The guided-missile destroyer USS Zumwalt (DDG 1000) arrives at its new homeport in San Diego. Zumwalt, the Navy’s most technologically advanced surface ship, will now begin installation of combat systems, testing and evaluation, and operation integration with the fleet. (U.S. Navy photo by Petty Officer 3rd Class Emiline L. M. Senn)

Kofman also notes that despite its stealth technology and increased seafaring capabilities, it still has lower endurance and survivability in comparison to other vessels, making the Karakurt not cost-effective for any type of ground-attack role.

Rather, the corvette is most likely to excel in an anti-ship role. “It is more than likely intended to venture out and fire salvos at enemy surface action groups or carrier strike groups should they get near Russian maritime approaches,” Kofman said.

However, he said that despite this, the Karakurt-class corvette is a good investment for Russia, saying that “it is an effective platform for fielding long-range, anti-ship weapons, and thus deterring in conflict NATO or US forces.”

MIGHTY TRENDING

How Mattis is the stabilizing force of the Trump White House

Defense Secretary Jim Mattis has become one of the most influential yet least visible decision-makers in the Trump administration, according to a Washington Post profile of the one-time Marine general’s time as the head of the Pentagon.


One area where Mattis and his aides have had outside influence was the debate over Trump’s Afghanistan policy. Mattis’ stabilizing influence came to fore in one contentious meeting about Afghanistan in the White House’s Situation Room.

During the meeting, Trump’s national security adviser, Lt. Gen. H.R. McMaster, said Stephen Bannon, Trump’s chief strategist at the time, misrepresented McMaster’s position. The Post reported he called Bannon a “liar,” according to two officials who were present.

Also read: Opinion: Why Lt. Gen. McMaster is the right choice for Trump

Mattis grabbed McMaster’s knee and advised the Army general to be quiet, the officials told The Post. The confrontation prompted a shocked Reince Priebus, then the White House chief of staff, to turn to a colleague and mouth, “WTF.”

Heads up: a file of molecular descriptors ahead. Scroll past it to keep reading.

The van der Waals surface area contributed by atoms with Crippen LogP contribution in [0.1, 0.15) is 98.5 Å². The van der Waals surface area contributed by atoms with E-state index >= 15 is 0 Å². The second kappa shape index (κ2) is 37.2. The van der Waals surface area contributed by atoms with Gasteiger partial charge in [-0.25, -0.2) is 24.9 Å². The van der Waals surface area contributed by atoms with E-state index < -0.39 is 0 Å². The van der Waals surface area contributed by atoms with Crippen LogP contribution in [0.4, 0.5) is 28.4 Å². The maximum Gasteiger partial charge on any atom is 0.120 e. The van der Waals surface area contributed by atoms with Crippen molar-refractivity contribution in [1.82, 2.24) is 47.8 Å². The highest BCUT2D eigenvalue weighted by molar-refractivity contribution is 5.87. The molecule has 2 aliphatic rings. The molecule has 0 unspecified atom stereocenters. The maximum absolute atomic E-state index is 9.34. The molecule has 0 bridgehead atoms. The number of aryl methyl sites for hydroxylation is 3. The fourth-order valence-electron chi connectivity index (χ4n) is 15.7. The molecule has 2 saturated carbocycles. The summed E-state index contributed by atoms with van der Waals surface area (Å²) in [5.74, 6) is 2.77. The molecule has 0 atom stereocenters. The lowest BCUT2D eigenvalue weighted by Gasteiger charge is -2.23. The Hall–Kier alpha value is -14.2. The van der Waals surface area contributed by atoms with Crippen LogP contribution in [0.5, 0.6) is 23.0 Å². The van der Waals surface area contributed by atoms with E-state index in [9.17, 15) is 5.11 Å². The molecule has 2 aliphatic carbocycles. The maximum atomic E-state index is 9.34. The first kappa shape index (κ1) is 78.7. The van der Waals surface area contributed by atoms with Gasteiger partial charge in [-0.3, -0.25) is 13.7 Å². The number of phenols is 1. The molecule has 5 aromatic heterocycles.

Disney salutes US military with discounts for 2020
Lt. Gen. H.R. McMaster. (U.S. Navy photo by Chief Mass Communication Specialist James E. Foehl)

Bannon and Priebus have both been ousted from the White House. McMaster remains in his position, though rumors have repeatedly surfaced about discontented Trump loyalists seeking to force him out.

Mattis has been selective about when to push for or against specific policy moves — a strategy that has kept him in Trump’s good graces, numerous sources told The Post. The secretary’s low profile has also spared him from responding to, and becoming involved in, many of Trump’s more controversial statements.

Related: These 3 active duty officers served as National Security Advisor before McMaster

Mattis reportedly restrains Trump

The secretary remains highly regarded by Republicans and Democrats alike, and the guiding influence he seems to have exercised over senior White House officials appears to extend to Trump himself. Mattis has restrained the president’s push for muscular approaches to Iran and North Korea while tempering Trump’s desire to pull back in other places.

Trump has been criticized for giving the military broad leeway when it comes to battlefield decisions, particularly in anti-ISIS and counterinsurgent operations in the Middle East and Africa. Trump, however, has also questioned the wisdom of continued or deepened involvement in those places.

Disney salutes US military with discounts for 2020
President Donald Trump.(Photo by Gage Skidmore)

“You guys want me to send troops everywhere,” Trump reportedly said during a Situation Room meeting with his national security team regarding military action in Afghanistan and North Africa. “What’s the justification?”

Mattis told Trump that the U.S. presence in those places was needed “to prevent a bomb from going off in Times Square.”

That response drew ire from Trump, who said it could be used to justify action anywhere in the world.

Attorney General Jeff Sessions backed Trump, questioning whether victory was even possible in Somalia or Afghanistan.

More:4 ways to actually impress Secretary Mattis

“Unfortunately, sir, you have no choice,” Mattis replied, officials told The Post. “You will be a wartime president.”

Trump ultimately decided to expand U.S. involvement in the nearly 17-year-old war, sending 3,900 more troops and intensifying the bombing campaign.

“My original instinct was to pull out,” Trump said when announcing the new policy in August. “But all of my life, I’ve heard that decisions are much different when you sit behind the desk in the Oval Office.”
MIGHTY TRENDING

This WW2 veteran recalls guarding Nazi POWs and the Dachau concentration camp

Jack Shamblin was a fresh-faced 18-year-old in 1945 when he joined the U.S. Army Air Corps. He soon became part of the occupation forces at an airbase near Frankfurt, Germany.